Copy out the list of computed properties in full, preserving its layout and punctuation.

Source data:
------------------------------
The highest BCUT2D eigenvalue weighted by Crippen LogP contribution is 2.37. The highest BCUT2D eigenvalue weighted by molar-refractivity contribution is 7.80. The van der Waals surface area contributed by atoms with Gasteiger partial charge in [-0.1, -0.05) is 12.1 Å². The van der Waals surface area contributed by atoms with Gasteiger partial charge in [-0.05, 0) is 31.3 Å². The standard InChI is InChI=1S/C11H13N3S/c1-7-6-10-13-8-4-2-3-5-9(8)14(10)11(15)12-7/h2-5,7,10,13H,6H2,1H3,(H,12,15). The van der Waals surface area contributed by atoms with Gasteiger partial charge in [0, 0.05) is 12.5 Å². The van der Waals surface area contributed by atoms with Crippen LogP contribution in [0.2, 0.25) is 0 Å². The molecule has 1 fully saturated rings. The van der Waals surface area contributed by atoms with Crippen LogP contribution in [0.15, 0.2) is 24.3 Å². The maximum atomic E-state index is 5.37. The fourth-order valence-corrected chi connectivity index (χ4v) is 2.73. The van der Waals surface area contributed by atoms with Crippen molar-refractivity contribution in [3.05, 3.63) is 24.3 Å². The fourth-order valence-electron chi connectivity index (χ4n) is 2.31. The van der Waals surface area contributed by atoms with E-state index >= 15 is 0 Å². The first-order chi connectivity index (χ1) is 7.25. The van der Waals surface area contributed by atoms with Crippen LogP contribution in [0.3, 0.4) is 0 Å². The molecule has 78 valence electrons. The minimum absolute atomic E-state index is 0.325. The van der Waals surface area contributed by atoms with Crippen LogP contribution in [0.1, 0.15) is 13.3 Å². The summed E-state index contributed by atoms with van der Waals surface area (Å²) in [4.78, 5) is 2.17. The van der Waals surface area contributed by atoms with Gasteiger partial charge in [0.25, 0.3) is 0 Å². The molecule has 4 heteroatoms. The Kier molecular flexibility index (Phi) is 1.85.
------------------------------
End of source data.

The highest BCUT2D eigenvalue weighted by Crippen LogP contribution is 2.37. The highest BCUT2D eigenvalue weighted by molar-refractivity contribution is 7.80. The van der Waals surface area contributed by atoms with Gasteiger partial charge in [-0.1, -0.05) is 12.1 Å². The van der Waals surface area contributed by atoms with Gasteiger partial charge in [-0.05, 0) is 31.3 Å². The standard InChI is InChI=1S/C11H13N3S/c1-7-6-10-13-8-4-2-3-5-9(8)14(10)11(15)12-7/h2-5,7,10,13H,6H2,1H3,(H,12,15). The van der Waals surface area contributed by atoms with Gasteiger partial charge in [0, 0.05) is 12.5 Å². The van der Waals surface area contributed by atoms with Crippen LogP contribution in [0.2, 0.25) is 0 Å². The molecule has 1 fully saturated rings. The van der Waals surface area contributed by atoms with Crippen LogP contribution in [0.15, 0.2) is 24.3 Å². The maximum atomic E-state index is 5.37. The fourth-order valence-corrected chi connectivity index (χ4v) is 2.73. The van der Waals surface area contributed by atoms with Crippen molar-refractivity contribution in [3.05, 3.63) is 24.3 Å². The fourth-order valence-electron chi connectivity index (χ4n) is 2.31. The van der Waals surface area contributed by atoms with E-state index >= 15 is 0 Å². The first-order chi connectivity index (χ1) is 7.25. The van der Waals surface area contributed by atoms with Crippen LogP contribution in [0.3, 0.4) is 0 Å². The molecule has 78 valence electrons. The minimum absolute atomic E-state index is 0.325. The van der Waals surface area contributed by atoms with Crippen LogP contribution in [0.1, 0.15) is 13.3 Å². The summed E-state index contributed by atoms with van der Waals surface area (Å²) in [4.78, 5) is 2.17. The van der Waals surface area contributed by atoms with Gasteiger partial charge in [0.25, 0.3) is 0 Å². The molecule has 4 heteroatoms. The Kier molecular flexibility index (Phi) is 1.85.